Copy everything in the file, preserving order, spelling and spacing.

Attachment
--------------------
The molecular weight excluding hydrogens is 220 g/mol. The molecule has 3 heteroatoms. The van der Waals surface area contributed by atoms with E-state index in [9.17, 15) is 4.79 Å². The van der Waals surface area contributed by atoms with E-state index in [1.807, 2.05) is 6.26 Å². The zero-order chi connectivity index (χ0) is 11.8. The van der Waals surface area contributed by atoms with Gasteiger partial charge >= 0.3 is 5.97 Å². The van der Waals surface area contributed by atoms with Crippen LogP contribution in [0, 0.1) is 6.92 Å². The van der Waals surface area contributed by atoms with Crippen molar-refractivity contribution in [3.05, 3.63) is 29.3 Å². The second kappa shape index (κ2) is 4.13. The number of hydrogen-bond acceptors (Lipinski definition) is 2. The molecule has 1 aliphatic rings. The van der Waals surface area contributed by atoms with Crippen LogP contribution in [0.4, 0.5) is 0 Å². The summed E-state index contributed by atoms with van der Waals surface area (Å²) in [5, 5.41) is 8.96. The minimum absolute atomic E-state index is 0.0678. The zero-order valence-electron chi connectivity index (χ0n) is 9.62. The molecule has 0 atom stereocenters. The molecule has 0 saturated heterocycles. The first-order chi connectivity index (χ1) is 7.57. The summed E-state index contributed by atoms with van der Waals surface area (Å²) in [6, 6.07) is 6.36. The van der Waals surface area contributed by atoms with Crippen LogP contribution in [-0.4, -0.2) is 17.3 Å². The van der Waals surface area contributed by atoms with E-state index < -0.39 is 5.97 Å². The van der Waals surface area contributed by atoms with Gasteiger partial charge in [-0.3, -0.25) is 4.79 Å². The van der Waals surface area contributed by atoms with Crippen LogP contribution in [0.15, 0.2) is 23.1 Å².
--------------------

The molecular weight excluding hydrogens is 220 g/mol. The molecule has 3 heteroatoms. The van der Waals surface area contributed by atoms with E-state index in [9.17, 15) is 4.79 Å². The van der Waals surface area contributed by atoms with E-state index in [1.807, 2.05) is 6.26 Å². The zero-order chi connectivity index (χ0) is 11.8. The van der Waals surface area contributed by atoms with Gasteiger partial charge >= 0.3 is 5.97 Å². The van der Waals surface area contributed by atoms with Crippen LogP contribution in [0, 0.1) is 6.92 Å². The van der Waals surface area contributed by atoms with Crippen molar-refractivity contribution in [3.05, 3.63) is 29.3 Å². The second kappa shape index (κ2) is 4.13. The number of hydrogen-bond acceptors (Lipinski definition) is 2. The molecule has 1 aliphatic rings. The van der Waals surface area contributed by atoms with Crippen LogP contribution in [0.4, 0.5) is 0 Å². The summed E-state index contributed by atoms with van der Waals surface area (Å²) in [5, 5.41) is 8.96. The minimum absolute atomic E-state index is 0.0678. The zero-order valence-electron chi connectivity index (χ0n) is 9.62. The molecule has 0 atom stereocenters. The molecule has 0 saturated heterocycles. The first-order chi connectivity index (χ1) is 7.57. The summed E-state index contributed by atoms with van der Waals surface area (Å²) in [6, 6.07) is 6.36. The van der Waals surface area contributed by atoms with Crippen LogP contribution in [-0.4, -0.2) is 17.3 Å². The van der Waals surface area contributed by atoms with E-state index < -0.39 is 5.97 Å². The van der Waals surface area contributed by atoms with Gasteiger partial charge in [-0.3, -0.25) is 4.79 Å². The van der Waals surface area contributed by atoms with Crippen LogP contribution in [0.15, 0.2) is 23.1 Å².